Mencken on Chinook Jargon’s influence


H.L. Mencken‘s famous 1945 book on “The American Language” (Supplement 1) gets into the subject of Chinook Jargon’s influence on our English, on pages 310-311.

the american language

I hear a wisely skeptical voice in his discussion:

That cayuse came into American from the Chinook Jargon is not certain, though there is a Chinook word, kiuatan, signifying a horse: both Webster 1934 and the DAE prefer to find its origin in the name of a tribe of Oregon Indians.  The DAE’s first example is from the Oregon Weekly Times of 1857, which used it in connection with a genuine Chinook word, cultus, meaning inferior.  There is a strong tendency to ascribe all otherwise unidentified Indian loans to Chinook, but the actual borrowings of the pioneers seem to have been relatively few.  Among them are potlatch, a gift, or, by extension, a party marked by lavish hospitality and gift-giving, traced by the DAE to c. 1861; skookum, large or powerful, traced to 1844; and siwash, a generic term for Indian, borrowed by the Chinook from the French sauvage, and first recorded in American use in 1852.  Efforts have been made to derive hooch from the Chinook, but without much success.  It apparently comes, in fact, from hoochino (or hoocheno), a name of unknown origin originally applied to a crude fire-water made by the Indians of Alaska.  On the advent of Prohibition this hoochino began to appear in the Northwestern coast towns, and soon its name was shortened to hooch, which quickly penetrated to all parts of the country.  Hike has been ascribed to the Chinook [page 311] hyak, to hurry, but in that sense it did not come into common American use until after Chinook influence had died out.  The Jargon is still spoken more or less by ancients in the Oregon country, both white and Indian, and a number of its terms, unknown elsewhere save in fiction, are familiar locally, e.g.klootchman, a woman; wawa, talk; muckamuck, food; tenas, small; hyas, big; cheechako, a stranger; keekwilly, a house, and kla-how-ya?, how are you?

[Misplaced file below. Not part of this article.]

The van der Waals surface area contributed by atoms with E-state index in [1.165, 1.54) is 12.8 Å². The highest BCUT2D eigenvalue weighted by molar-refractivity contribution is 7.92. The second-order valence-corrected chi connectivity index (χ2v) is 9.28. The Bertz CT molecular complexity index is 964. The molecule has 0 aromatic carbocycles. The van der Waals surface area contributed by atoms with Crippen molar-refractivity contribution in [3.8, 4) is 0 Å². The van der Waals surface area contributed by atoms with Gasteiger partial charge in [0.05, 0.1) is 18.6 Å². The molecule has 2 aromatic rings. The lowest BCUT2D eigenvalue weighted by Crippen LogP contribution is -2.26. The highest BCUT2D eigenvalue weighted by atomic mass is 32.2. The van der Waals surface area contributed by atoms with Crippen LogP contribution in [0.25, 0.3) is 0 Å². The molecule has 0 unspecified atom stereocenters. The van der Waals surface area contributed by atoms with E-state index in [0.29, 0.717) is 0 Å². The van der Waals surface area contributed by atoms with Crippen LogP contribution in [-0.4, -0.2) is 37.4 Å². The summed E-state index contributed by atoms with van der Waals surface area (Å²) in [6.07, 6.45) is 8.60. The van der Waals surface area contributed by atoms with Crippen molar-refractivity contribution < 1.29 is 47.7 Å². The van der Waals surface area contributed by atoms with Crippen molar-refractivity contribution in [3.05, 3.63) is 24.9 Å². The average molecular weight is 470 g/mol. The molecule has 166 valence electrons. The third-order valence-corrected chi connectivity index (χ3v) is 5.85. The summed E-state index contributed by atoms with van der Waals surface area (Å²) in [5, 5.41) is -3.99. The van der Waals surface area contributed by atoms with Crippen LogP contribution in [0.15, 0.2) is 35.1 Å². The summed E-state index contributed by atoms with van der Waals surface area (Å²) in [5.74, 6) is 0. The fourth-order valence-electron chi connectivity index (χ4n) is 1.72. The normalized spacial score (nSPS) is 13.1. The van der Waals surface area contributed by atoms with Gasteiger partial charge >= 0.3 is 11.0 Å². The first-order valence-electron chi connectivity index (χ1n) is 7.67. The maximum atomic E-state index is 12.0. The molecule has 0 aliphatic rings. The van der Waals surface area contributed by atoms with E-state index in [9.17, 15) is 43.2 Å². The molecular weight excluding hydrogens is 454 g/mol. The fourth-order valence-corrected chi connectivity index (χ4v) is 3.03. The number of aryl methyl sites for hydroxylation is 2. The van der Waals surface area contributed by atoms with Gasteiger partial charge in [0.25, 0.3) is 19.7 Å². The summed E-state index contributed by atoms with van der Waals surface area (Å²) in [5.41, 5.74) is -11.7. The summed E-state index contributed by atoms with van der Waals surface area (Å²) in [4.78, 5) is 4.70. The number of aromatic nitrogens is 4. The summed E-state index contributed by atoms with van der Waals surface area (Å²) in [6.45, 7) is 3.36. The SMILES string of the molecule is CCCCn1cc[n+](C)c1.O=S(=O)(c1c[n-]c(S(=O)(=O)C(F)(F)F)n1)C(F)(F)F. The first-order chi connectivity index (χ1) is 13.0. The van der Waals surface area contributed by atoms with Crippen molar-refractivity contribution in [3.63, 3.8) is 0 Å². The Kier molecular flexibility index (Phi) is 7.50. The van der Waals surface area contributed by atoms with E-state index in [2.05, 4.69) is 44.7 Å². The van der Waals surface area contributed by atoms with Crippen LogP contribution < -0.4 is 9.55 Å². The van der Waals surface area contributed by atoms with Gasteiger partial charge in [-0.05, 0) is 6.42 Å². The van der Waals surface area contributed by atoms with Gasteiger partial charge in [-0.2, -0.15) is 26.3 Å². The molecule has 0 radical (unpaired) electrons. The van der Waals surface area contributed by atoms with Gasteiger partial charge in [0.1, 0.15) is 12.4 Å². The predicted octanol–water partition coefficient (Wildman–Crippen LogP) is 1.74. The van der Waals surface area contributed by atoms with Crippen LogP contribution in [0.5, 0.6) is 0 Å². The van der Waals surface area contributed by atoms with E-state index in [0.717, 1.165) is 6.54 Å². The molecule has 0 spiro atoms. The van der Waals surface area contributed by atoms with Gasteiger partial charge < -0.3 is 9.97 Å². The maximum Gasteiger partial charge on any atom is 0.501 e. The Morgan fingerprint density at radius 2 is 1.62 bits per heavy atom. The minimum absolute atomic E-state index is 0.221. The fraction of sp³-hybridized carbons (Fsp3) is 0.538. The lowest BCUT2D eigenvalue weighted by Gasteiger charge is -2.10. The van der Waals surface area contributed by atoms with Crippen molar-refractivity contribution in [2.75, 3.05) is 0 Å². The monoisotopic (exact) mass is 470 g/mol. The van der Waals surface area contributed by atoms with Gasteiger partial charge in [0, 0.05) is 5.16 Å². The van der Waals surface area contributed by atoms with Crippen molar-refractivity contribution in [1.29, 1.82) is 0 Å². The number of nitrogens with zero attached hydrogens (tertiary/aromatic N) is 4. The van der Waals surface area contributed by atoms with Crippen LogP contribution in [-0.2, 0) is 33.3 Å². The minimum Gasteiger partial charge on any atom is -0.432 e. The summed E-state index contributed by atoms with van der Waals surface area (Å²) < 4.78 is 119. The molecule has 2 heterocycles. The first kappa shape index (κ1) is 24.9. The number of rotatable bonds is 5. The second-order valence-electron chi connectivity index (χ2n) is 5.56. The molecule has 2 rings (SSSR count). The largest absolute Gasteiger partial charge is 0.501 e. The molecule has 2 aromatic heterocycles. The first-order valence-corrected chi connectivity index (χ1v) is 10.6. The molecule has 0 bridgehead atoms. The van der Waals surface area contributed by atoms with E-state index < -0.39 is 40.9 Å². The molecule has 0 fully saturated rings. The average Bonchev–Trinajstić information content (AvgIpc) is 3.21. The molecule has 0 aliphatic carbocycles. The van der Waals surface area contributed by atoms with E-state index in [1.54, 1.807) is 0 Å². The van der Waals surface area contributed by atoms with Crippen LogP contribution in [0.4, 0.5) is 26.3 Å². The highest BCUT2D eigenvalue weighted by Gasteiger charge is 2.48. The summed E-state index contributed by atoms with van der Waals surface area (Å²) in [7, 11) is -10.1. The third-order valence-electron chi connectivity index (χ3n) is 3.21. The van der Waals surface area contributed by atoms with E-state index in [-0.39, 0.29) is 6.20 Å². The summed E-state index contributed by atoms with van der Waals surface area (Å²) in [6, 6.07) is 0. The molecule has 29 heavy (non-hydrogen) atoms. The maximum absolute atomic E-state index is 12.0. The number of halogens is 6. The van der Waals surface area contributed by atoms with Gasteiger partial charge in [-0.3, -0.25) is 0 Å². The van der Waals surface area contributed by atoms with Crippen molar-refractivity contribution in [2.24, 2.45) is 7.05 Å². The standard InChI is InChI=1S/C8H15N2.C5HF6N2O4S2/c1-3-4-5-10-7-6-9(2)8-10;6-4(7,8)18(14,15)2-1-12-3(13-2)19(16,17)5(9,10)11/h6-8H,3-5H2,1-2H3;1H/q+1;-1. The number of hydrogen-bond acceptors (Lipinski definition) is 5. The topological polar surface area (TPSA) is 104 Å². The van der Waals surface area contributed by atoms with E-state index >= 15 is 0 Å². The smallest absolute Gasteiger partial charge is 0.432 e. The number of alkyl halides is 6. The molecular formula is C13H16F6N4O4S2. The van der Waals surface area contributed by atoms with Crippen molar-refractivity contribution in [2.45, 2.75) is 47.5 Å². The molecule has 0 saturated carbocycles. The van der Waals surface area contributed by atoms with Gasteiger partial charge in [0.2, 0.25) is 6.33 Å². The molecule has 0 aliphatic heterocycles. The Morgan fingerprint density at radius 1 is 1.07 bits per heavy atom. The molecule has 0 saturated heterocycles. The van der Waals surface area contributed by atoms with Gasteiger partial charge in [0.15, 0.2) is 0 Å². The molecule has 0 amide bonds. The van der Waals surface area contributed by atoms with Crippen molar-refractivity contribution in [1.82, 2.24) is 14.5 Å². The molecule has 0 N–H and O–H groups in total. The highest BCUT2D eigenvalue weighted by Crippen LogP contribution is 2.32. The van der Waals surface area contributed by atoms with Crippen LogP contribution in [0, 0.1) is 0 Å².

Mencken thanks William E. Ricker of Vancouver BC for this last list, which helps explain the inclusion of keekwilly as a word for “house”.  That word is a typically BC English usage for the traditional Native “pit house”.

Mencken’s noting of linguistic urban legends in connection with Chinook Jargon is spot on.  It’s remarkable how many of these myths are still in currency.  We know for sure that hooch is from a Tlingit town name, with no special connection to Chinuk Wawa known although one is often claimed.  Cayuse is routinely called a Jargon word, but the case for that is pretty slim, again beyond this tribal name having been used by some folks when talking CJ.  (They used it, in the identical pronunciation, when talking English too, you see.)  A Chinook origin for hike is new to me and as entertainingly flimsy as the tale that kla-how-ya came from “Clark, how are you?” or “L’chaim”.

The writer’s sharp-eyed observation about “Chinook” being a catch-all folk etymological category continues to ring true decades after his book was published.  Just think of the recent claims that the housing development name, Tehaleh, is a CJ word…nope!